We had literally erased the very thought of Durga Puja celebrations during the last four days of continuous road trips in and around the high mountains and virgin valleys of Ladakh. Khardungla had taken our breadth away, we dared not to complain! Nubra had mesmerized us with its vibrant shades.
The Leh Palace..mysterious and formidable…
It was fun to be lost in the sheer wilderness at the Shyok Safari. And spending the night beside the perpetual blueness of Pangong Tso was an experience of lifetime. If I had to speak of thrills, raiding the snow-world of Chang La was an awesome experience.
Back to Leh
The fresh memoirs of the Thiksey Monastery and the aura of the Indus were cut short, as our SUV sped its way into the busy streets of city of Leh.
Busy streets of Leh..on the way to Leh Palace
On the way to Leh Palace
Dussera would have been entirely missed out if we would not have been back to Leh that evening. The Leh market grounds had already been making huge preparations for erecting the statues of the demon king Raavan and his brothers to be burnt marking the defeat of evil and victory of the Divine.
Dussera Celebrations at Leh Market Grounds
We were already on our way up to the monumental Leh palace and were awestruck by the enthusiasm of the people of Leh celebrating Dussera.
The Leh Palace
It took us hardly another three minutes from the Leh market to climb to the parking space in front of the Leh palace. With the evening knocking at the doors the huge palace looked truly enigmatic and mysterious like a ghost house. Probably with hardly any tourists around, it was foolish of me to find resemblance of this monumental structure with Count Drakula’s fabled castle seen in the movie Van Helsing.
The mysterious Leh Palace
On the way to Leh Palace..The city of Leh was looking fabulous
Talking about the origin of the palace, a huge billboard erected by the Archaeological Survey of India (ASI) said it all. The palace had its inspiration from the design of the famous Potola Palace of the forbidden city of Lhasa, Tibet. Leh Palace was built by Sengge Namgyal the monarch of the Namgyal dynasty of Ladakh during the 17th century. The nine storied palace was an architectural beauty of its own. Probably the upper floors were used by the members of the royal family with the lower ones being occupied by the nobles, ministers and other officers in the royal hierarchy. The basement floor was probably used as store houses.
The formidable Leh Palace
The entrance..Leh Palace
Inside the palace
A small entrance door led me into the huge palace. I could hardly fathom the sheer magnitude of the palace by simply managing to grope my way upstairs leading to the upper floor. It was dark and there was an unusual mysterious ancient smell all around me. The corridors located in the first floor were huge which were lined up by gigantic halls. The same patterns were followed by upper floors. A small photo exhibition featuring the rich cultural heritage of Ladakh and the Namgyal dynasty was showcased in one of the halls. One of the doors from this hall led to a huge roof-top that brought me to an amazing view of the city of Leh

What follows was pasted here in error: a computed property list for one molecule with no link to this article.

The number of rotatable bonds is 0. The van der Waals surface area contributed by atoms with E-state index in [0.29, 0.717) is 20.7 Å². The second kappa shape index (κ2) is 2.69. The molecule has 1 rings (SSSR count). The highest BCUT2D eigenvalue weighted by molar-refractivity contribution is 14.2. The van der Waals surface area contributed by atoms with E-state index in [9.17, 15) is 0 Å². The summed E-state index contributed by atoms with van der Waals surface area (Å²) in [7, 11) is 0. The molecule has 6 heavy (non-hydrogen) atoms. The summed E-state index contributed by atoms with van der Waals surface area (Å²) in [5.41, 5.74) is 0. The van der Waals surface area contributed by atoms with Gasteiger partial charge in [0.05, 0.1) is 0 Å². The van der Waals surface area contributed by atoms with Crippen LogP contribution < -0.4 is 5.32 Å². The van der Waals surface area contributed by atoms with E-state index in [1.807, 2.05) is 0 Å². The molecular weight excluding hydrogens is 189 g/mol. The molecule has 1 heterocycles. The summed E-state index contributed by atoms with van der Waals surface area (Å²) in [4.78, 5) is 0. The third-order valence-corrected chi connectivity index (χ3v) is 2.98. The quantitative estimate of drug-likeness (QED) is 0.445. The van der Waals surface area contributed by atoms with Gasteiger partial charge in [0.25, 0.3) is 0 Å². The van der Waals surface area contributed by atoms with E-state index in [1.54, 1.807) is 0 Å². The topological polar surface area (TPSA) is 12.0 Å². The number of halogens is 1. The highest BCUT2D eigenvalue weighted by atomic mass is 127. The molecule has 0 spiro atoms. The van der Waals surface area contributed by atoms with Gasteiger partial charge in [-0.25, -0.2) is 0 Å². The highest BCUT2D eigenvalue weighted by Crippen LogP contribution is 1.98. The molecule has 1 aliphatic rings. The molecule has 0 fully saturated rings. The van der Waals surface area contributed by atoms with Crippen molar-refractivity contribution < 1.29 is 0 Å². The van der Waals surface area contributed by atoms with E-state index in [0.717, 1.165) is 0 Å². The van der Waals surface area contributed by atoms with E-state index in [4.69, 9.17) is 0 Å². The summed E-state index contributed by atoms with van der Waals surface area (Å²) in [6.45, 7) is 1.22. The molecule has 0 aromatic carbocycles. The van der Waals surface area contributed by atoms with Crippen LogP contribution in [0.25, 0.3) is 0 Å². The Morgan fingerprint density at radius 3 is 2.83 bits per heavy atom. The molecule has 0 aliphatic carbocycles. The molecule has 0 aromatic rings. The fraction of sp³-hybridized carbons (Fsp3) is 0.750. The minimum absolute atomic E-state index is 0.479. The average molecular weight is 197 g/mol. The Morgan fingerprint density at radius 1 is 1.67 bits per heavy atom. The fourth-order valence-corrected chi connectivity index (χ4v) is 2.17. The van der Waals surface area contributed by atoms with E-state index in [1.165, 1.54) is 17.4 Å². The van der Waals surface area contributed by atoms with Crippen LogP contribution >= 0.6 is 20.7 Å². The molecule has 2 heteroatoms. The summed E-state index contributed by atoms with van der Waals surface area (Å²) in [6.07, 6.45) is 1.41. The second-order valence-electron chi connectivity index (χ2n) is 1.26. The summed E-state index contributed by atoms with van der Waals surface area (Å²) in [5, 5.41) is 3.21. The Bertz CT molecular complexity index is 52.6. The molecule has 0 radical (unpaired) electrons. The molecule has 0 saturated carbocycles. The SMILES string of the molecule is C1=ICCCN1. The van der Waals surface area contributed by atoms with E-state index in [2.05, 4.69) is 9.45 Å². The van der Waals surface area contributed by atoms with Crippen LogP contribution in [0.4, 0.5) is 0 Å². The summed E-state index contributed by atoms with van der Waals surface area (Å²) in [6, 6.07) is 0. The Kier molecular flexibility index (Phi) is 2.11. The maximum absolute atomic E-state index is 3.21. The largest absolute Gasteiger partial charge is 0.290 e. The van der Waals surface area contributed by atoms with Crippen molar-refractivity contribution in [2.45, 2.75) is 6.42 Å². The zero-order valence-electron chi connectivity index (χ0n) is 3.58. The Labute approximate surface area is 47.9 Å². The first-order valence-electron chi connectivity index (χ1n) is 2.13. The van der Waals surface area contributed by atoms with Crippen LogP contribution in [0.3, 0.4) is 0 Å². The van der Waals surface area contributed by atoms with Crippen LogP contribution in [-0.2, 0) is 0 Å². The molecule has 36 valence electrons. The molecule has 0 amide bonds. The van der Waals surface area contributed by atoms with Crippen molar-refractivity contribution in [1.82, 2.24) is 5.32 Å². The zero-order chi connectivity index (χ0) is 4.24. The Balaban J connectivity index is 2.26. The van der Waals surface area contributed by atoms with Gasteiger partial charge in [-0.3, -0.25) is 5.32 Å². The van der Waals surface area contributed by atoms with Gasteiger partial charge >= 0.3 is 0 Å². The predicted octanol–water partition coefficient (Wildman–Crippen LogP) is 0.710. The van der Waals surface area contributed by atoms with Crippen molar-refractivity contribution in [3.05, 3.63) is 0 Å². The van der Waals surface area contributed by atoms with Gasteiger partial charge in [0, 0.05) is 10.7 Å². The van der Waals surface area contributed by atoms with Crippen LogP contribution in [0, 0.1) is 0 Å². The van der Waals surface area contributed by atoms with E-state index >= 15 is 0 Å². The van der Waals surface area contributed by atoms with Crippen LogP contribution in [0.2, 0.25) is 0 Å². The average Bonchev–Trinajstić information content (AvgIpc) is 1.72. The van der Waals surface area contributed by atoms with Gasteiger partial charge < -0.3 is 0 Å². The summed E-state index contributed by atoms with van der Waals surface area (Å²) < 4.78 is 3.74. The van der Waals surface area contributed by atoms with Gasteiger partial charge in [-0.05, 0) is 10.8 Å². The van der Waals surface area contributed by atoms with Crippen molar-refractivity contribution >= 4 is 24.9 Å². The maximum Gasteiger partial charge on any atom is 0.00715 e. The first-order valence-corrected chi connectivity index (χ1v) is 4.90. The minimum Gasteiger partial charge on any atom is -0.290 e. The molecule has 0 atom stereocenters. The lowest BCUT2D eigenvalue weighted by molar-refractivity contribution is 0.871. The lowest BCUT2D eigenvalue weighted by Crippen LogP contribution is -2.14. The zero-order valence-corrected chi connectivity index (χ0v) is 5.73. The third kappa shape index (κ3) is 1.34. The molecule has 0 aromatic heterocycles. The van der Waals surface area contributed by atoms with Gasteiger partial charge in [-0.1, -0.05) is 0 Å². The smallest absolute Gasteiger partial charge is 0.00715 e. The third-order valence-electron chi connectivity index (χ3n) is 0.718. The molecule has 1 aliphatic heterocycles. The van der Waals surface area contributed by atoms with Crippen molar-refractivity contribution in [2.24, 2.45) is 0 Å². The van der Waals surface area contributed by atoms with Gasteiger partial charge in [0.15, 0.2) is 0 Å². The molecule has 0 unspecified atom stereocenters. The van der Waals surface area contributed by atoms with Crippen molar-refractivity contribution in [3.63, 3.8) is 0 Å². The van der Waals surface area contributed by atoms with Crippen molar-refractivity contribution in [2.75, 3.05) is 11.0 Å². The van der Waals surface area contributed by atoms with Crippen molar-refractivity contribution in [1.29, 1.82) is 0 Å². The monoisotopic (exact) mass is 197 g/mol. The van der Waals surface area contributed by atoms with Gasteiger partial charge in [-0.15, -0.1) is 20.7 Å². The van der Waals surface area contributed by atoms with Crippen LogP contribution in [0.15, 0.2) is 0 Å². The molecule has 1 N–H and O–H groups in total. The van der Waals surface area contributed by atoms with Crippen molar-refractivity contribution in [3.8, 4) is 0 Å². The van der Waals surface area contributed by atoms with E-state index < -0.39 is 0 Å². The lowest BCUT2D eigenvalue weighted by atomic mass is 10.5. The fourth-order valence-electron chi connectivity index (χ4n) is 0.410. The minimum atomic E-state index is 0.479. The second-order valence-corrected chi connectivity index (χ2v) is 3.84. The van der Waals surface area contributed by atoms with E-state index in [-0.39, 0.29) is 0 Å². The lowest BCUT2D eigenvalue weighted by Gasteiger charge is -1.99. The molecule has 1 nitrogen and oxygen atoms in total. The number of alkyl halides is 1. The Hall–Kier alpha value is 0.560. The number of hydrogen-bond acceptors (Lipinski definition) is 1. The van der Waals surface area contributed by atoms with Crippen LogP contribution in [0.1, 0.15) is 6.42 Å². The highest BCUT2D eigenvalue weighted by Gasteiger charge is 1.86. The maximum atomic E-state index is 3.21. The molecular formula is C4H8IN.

The royal chambers..Leh palace
The Royal Gate
The Roof-top Leh View
The entire city was bathed in the brilliance of the golden evening light. The distant snow-capped mountains were exuberating their pomp and grandeur towering their magnificence over the valley floor housing the city of Leh. Although there was a pervasive dominance of dull grey in the landscape, the valley floor was beautifully touched by tinges of greenery that made the view amazing.
View of the Leh Market..from Leh Palace
Roofscape from Leh Palace..and the distant kite..
A shrieking kite was gracefully gliding its way over the valley. Probably it was looking for its way back home. There was a sharp bite of severe coldness with the fading daylight. With the cold winds picking up suddenly, I decided to rush back to the exhibition hall.
The Leh View…An Ahh Moment
I decided to take the stairs leading all the way to the royal quarters above. Unfortunately the entire complex was locked up due to maintenance and repair work. My long cherished desire to witness the relics of the royal quarters of the palace remained incomplete as one of the maintenance staffs politely requested me to return to the entrance gate as it was already near to the closure time.
The sheer magnitude of the Leh palace took my breath away. It is mysterious, ancient, secluded and one may suddenly start feeling that you had entered a whole new world way back in the lap of time. My trance was cut short by a roll of thunderous fire crackers and drums way down below from the Leh Market grounds. The gigantic paper statues of Raavana were being torched. There was elation in the air. The sun had already rolled back making the way for evening darkness. The stars had already appeared twinkling brilliantly in the violet evening sky. I realized that the Ladakh trip had opened up a whole new chapter in my life. The difficulties of breathlessness and bone cracking chills of the mountains had made me stronger. The sheer beauty of mother nature had made me humble. I realized somewhere deep inside me that Ladakh had made a lifelong relation with my heart.